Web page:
Taking ibuprofen with aspirin after a heart attack could increase risk of bleeding, according to study

24 February 2015        

Pills in a hand

Combining anti-clotting medication, such as aspirin, with ibuprofen following a heart attack could increase the risk of bleeding and further heart events, according to research.

Research, published in JAMA, found that taking NSAIDs, such as ibuprofen, with anti-clotting drugs could increase risk of bleeding, heart attack, stroke or cardiovascular death.

The study found that there was around twice the risk of bleeding with NSAID treatment compared with no NSAID treatment.

It also found that some NSAIDs may impede the effects of anti-clotting drugs and increase the risk of cardiovascular events.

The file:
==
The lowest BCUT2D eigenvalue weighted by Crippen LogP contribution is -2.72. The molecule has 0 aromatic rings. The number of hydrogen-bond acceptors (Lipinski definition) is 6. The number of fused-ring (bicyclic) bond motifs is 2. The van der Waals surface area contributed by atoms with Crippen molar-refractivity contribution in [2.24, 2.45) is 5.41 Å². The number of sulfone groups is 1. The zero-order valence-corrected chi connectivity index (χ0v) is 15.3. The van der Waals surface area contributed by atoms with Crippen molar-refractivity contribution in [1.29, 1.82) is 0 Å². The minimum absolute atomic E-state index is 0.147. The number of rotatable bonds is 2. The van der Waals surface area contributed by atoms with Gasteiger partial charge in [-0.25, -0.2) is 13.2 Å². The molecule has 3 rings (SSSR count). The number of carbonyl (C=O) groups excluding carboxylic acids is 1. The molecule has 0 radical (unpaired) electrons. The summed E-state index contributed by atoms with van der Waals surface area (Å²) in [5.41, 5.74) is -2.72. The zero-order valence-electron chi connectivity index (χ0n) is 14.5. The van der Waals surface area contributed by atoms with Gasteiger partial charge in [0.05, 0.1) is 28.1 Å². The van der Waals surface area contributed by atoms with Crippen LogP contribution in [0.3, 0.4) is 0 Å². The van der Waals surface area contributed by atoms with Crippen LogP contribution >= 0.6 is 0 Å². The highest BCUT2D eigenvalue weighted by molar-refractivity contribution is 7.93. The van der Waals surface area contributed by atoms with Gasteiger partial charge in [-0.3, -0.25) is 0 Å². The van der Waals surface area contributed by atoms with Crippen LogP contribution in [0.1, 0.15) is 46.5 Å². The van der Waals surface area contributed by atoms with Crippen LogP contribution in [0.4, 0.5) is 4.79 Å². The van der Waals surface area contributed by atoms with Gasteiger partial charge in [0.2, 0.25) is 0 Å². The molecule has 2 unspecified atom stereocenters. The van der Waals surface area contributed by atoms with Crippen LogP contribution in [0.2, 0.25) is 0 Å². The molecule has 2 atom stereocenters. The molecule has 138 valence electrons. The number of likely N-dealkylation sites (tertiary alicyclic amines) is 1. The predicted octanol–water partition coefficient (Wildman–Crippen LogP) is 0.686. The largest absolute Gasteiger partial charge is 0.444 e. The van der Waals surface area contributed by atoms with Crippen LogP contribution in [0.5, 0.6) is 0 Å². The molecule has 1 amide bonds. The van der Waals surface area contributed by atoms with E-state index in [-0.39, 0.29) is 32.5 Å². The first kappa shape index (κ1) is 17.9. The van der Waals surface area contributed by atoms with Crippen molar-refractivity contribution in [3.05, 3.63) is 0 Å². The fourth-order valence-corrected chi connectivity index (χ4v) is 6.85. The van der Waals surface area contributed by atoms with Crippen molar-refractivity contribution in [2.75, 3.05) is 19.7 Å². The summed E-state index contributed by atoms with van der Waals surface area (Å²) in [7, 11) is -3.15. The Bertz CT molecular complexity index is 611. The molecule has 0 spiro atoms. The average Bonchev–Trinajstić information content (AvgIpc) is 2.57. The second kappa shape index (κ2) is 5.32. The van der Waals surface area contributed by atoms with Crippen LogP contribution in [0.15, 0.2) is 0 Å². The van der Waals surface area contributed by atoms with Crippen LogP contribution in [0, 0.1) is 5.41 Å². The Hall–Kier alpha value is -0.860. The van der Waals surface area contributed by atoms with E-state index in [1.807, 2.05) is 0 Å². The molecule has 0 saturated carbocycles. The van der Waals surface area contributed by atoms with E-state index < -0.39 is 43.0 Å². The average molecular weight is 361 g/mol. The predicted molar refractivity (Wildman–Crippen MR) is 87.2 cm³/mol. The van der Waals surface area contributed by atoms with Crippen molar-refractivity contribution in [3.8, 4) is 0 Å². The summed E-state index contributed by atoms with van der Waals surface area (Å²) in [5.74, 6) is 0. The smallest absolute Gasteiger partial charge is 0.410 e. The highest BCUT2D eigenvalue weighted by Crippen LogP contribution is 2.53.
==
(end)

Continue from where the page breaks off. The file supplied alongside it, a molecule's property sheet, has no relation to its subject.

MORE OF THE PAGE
Maureen Talbot, our Senior Cardiac Nurse, said: ‘Taking NSAID medication, such as ibuprofen, is advised with caution in anyone with a heart condition and prohibited in anyone with severe heart failure.

“The side effects include an increased risk of gastric bleeding and kidney problems. Part of treatment following a heart attack is the prescription of anti-clotting medication which reduces the risk of another heart attack.

“It is important that people understand the risks as well as the benefits of taking NSAID medication whether it is prescribed or bought over the counter. If you are worried you should speak to your GP.”